NEW YORK, NY.- Eykyn Maclean
is presenting a comprehensive survey of Warhol's Flowers paintings of 1964 and 1965. Gallery Director Kristy Bryce explains, This show brings together prime examples of Warhols Flowers in a variety of media to explore the series in a depth not previously addressed in an exhibition format.
Warhol began work on his Flowers series in the summer of 1964, soon deciding that it would be the focus for his first show with Leo Castelli in the fall of that year. For the Castelli show, he worked on 48- and 24-inch square canvases. For his following show, at the Sonnabend Gallery in Paris in the spring of 1965, he included additional sizes 14-, 8-, and 5-inch squares. The square format allowed Warhol complete freedom with orientation. For the first time, his works had no fixed upright, allowing the Flowers to be installed in a variety of ways. Another unique aspect to this series is the different techniques and media he explored, including silkscreen, pencil, hand painted acrylics, and fluorescent Day-Glo paint. Eykyn Maclean includes examples of each of these sizes and techniques to better trace the nuances of development within this important series. Also included is the only surviving banner (a Flowers painting on red fabric) that Warhol made for the 1965 opening of New York City's Peace Eye Bookstore.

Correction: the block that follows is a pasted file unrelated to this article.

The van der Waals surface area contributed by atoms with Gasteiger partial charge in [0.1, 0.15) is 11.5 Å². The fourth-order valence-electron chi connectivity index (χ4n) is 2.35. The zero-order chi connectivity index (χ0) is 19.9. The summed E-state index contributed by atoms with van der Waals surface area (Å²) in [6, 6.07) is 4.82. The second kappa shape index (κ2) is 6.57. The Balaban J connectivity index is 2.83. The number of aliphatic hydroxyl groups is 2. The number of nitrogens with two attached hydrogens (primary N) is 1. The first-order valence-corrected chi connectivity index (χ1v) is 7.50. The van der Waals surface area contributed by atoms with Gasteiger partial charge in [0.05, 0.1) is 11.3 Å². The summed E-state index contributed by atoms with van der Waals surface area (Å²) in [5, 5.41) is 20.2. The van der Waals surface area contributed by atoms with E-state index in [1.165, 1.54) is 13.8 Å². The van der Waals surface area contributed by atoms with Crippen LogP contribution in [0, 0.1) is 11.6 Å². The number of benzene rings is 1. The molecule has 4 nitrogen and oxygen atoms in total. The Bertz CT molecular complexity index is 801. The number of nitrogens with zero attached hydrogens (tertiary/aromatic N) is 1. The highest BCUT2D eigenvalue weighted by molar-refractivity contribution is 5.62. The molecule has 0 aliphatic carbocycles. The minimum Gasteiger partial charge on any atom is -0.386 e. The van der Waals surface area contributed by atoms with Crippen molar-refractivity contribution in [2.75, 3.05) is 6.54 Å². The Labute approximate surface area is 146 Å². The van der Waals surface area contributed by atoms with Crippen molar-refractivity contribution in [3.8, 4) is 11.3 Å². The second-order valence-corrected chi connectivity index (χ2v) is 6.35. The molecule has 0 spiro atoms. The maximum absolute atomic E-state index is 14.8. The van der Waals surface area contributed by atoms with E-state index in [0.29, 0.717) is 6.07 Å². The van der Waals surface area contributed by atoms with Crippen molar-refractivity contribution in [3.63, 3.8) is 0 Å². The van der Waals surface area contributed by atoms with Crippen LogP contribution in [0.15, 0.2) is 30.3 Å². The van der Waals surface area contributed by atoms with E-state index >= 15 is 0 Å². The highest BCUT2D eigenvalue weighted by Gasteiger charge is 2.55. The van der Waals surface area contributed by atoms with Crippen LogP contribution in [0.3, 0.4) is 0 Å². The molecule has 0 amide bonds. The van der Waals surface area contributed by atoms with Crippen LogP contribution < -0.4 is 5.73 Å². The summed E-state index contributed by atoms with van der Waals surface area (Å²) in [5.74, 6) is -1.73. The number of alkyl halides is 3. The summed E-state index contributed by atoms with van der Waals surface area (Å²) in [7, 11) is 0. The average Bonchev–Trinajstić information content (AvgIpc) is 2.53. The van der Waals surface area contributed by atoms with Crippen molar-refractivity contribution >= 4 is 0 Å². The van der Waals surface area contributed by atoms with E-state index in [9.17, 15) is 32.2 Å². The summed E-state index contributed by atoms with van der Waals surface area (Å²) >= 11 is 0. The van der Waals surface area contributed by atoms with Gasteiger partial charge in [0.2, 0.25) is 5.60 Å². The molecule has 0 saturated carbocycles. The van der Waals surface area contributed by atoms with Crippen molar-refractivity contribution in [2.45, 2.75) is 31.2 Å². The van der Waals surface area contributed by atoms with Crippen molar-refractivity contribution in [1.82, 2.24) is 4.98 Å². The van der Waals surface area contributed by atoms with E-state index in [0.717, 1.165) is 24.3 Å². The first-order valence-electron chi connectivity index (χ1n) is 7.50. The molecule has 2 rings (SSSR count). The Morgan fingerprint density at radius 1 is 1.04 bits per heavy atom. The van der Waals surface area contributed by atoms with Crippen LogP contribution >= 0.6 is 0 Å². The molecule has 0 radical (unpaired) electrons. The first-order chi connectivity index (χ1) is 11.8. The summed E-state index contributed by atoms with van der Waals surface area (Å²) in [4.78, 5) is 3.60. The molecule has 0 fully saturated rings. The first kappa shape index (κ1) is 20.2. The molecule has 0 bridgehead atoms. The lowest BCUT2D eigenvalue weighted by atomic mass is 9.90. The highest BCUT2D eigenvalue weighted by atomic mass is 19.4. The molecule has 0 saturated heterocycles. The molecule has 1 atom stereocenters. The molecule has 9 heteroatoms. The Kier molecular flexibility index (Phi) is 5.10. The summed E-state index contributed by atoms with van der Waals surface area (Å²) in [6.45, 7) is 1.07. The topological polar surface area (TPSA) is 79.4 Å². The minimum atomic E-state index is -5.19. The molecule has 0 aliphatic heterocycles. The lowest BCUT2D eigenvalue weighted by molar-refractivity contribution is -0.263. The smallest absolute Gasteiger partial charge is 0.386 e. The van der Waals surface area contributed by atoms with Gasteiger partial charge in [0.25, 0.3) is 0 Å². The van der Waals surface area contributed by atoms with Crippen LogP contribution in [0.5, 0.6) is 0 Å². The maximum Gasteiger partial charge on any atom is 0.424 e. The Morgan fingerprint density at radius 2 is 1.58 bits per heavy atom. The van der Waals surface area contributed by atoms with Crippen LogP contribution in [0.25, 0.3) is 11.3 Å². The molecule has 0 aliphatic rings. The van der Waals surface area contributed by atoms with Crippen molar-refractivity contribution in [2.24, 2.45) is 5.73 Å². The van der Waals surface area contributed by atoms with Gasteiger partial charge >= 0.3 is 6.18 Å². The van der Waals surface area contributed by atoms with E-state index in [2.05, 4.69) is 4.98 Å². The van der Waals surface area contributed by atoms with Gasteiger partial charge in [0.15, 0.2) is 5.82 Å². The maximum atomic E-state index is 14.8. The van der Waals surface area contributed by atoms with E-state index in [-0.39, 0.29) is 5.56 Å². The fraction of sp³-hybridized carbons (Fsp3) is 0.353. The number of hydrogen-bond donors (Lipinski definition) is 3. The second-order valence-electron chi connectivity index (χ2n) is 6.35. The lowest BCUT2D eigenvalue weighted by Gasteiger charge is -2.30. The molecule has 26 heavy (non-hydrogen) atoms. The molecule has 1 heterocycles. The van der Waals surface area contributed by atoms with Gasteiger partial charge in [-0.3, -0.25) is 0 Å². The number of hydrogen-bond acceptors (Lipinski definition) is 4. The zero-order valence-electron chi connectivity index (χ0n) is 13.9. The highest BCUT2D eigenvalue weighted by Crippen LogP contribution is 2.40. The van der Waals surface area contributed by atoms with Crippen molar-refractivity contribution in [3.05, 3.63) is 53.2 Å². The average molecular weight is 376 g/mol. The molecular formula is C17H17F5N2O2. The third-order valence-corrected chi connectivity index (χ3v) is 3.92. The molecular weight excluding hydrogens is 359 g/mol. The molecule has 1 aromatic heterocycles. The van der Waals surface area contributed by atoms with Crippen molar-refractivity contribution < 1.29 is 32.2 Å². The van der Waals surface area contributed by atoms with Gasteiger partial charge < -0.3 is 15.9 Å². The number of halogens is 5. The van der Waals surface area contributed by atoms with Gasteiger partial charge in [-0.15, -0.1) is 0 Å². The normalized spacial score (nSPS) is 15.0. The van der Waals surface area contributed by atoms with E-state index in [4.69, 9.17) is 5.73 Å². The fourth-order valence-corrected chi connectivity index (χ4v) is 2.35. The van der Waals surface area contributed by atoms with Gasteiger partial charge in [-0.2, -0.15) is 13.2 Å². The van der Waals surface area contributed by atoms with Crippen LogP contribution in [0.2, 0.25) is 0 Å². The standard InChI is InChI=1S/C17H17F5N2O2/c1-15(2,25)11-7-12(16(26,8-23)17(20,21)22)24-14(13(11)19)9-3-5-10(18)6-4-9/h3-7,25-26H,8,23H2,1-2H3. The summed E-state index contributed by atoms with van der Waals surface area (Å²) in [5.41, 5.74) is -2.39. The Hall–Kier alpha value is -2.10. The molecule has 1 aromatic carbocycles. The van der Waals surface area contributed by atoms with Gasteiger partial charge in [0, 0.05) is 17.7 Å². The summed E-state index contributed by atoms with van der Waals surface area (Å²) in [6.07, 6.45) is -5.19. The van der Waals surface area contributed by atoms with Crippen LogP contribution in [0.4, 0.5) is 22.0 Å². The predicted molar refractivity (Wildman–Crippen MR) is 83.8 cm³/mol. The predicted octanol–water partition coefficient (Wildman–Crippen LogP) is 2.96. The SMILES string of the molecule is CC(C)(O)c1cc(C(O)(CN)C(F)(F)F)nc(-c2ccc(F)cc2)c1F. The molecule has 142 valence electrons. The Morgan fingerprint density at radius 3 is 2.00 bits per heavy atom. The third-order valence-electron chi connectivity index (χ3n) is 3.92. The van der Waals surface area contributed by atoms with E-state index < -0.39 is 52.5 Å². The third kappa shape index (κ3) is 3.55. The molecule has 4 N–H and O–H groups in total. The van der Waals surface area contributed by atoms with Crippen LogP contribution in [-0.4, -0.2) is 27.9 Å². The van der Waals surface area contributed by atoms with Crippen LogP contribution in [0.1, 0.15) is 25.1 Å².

Unlike Warhols work prior to this point which drew upon images in the mass media as well as commercial brands Warhol turned to a different source: a spread in a magazine called Modern Photography. The magazines June 1964 issue featured a photograph of seven hibiscus flowers taken by executive editor Patricia Caulfield, printed three times in a glossy foldout to show the color variation of different chemical processes. The serial format undoubtedly appealed to Warhols sensibility. To create the composition for his paintings, he cropped Caulfields photograph into a perfect square, manipulating the flowers so that four of the original seven fit into this new square format. His unauthorized use of another artists photograph, however, landed him in trouble when Caulfield brought suit in 1966 (they settled out of court). From this time on, Warhol based his art on photographs he took himself.
The idea to paint a series of Flowers was suggested to Warhol by his friend Henry Geldzahler, then assistant curator at the Metropolitan Museum of Art. Although paintings of flowers cut against the grain of modernist art at the time, this "Flower period" links Warhol to a rarefied canon of artists such as Van Gogh, Matisse, and Monet who each devoted parts of their careers to the subject. Indeed, the flatly painted colors and scissor-cut contours of Warhol's Flowers have often invited comparison with Matisse's late paper collages.